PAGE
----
The Possession

The Possession (2012)
★ / ★★★★

A woman stands in an empty room in front of a wooden box with strange engravings. Unable to withstand the ghostly whispers coming from it, she retrieves a hammer with the intention of destroying it. But before she is able to swing her weapon, she is flung across the room several times by an unknown force and her body is contorted in ways that no average person can achieve without getting sprains or broken bones. When her son enters the house and sees her body, he lets out a scream of horror.

“The Possession” is the kind of horror movie that is more than willing to go for big scares but its efforts are ultimately ineffective because the screenplay lacks the patience to build up a scene and then escalate to a catharsis. It is like watching an overconfident classmate who goes to an important exam without studying and then watching him deflated and regretful for not putting in the time to be more prepared.

Its supernatural core is anchored by a would-be realistic divorce situation between Clyde (Jeffrey Dean Morgan) and Stephanie (Kyra Sedgwick). Clyde has purchased a new home and Stephanie has been seeing a new guy. Clyde gets their two daughters, Em (Natasha Calis) and Hannah (Madison Davenport), on weekends. Although Morgan and Sedgwick are good actors and they try hard to make the best of the material they are given, the picture is bereft of emotional core. One especially cheesy scene involves Clyde and Stephanie reminiscing about their marriage while watching a video on a computer. The way it is shot hammers us over the head that there is still a part of them that wish to get back together. While the supernatural element being the glue to repair what is broken between the ex-couple can work, it requires a certain level of subtlety that we barely notice its whirring machinery.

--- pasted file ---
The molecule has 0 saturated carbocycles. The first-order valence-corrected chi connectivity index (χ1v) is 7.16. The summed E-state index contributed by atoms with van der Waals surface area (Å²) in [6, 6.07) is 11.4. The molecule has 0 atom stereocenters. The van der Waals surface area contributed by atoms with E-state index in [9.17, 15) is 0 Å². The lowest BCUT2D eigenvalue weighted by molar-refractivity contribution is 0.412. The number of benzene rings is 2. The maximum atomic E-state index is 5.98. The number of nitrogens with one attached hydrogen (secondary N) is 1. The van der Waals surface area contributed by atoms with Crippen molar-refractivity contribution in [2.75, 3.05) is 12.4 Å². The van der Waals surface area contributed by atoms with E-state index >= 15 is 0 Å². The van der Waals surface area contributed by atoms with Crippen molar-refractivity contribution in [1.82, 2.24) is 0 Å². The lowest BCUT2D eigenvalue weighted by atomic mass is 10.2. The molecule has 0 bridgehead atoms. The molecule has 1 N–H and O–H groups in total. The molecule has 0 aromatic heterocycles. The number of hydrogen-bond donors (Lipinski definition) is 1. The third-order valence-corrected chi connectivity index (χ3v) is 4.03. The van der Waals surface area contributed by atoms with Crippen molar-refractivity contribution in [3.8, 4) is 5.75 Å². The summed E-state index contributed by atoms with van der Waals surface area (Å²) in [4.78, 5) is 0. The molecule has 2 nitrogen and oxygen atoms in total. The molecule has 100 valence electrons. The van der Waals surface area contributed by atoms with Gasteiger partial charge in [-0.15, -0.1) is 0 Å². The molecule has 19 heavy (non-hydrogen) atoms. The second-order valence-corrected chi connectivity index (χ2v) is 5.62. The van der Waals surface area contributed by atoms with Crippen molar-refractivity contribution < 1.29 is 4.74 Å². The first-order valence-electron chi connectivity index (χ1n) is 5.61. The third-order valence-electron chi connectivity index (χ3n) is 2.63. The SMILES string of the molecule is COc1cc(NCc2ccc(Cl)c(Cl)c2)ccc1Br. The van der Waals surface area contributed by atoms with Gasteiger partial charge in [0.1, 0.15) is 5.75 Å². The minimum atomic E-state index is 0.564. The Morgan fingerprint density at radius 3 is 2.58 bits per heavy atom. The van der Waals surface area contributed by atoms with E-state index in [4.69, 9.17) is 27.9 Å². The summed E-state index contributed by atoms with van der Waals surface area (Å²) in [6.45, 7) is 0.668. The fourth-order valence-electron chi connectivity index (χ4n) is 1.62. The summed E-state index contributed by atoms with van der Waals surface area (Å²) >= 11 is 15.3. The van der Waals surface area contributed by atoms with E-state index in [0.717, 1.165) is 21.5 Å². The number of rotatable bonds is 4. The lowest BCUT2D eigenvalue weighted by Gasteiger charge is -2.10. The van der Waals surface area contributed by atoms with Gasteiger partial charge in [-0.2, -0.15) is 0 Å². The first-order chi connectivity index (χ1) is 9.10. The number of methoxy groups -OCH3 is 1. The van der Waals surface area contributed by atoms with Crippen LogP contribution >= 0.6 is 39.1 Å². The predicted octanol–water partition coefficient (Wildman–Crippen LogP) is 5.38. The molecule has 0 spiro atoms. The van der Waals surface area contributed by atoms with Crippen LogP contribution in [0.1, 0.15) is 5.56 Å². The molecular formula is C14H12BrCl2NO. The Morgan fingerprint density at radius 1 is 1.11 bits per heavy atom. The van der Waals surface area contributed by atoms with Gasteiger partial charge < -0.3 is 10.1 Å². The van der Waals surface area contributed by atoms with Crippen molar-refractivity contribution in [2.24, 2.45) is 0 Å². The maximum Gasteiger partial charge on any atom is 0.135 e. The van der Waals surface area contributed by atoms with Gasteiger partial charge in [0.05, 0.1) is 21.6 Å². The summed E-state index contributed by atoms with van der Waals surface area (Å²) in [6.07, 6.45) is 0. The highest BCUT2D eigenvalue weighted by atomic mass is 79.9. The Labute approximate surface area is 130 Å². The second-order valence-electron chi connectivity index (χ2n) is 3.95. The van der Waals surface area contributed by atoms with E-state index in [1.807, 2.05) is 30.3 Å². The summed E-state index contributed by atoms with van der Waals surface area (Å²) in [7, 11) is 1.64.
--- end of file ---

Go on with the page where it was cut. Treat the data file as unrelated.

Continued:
The picture is not shy from utilizing special and visual effects, from a roomful of moths to a hand coming out of a person’s mouth. The problem with this approach is that nothing much is left to the imagination. It feeds us the so-called scary images and once they are delivered, they do not linger in the mind. True horror seeps through our initial feelings of shock, lingers in the mind, and then reappears, in a similar form, when we are alone in the shower or in our beds. In here, it seems to be all about visual acrobatics without an understanding of psychology and what makes things scary.

Directed by Ole Bornedal, “The Possession” is filled with lights turning on and off, things being shattered like glass and cabinets, and shrill screaming. The high-pitched screaming bothered and angered me most. Are the writers, Juliet Snowden and Stiles White, so cynical that a girl’s screaming is supposed to be scary? I wasn’t afraid of the material; I was afraid that the shrieking would promote premature degeneration of the hair cells in my ears. At least we are given a chance to look at the contents of the box and that it houses a thing called a dybbuk, a Hebrew word for a dislocated spirit that can either be good or evil. You can read the title and make a very accurate guess which one it is.

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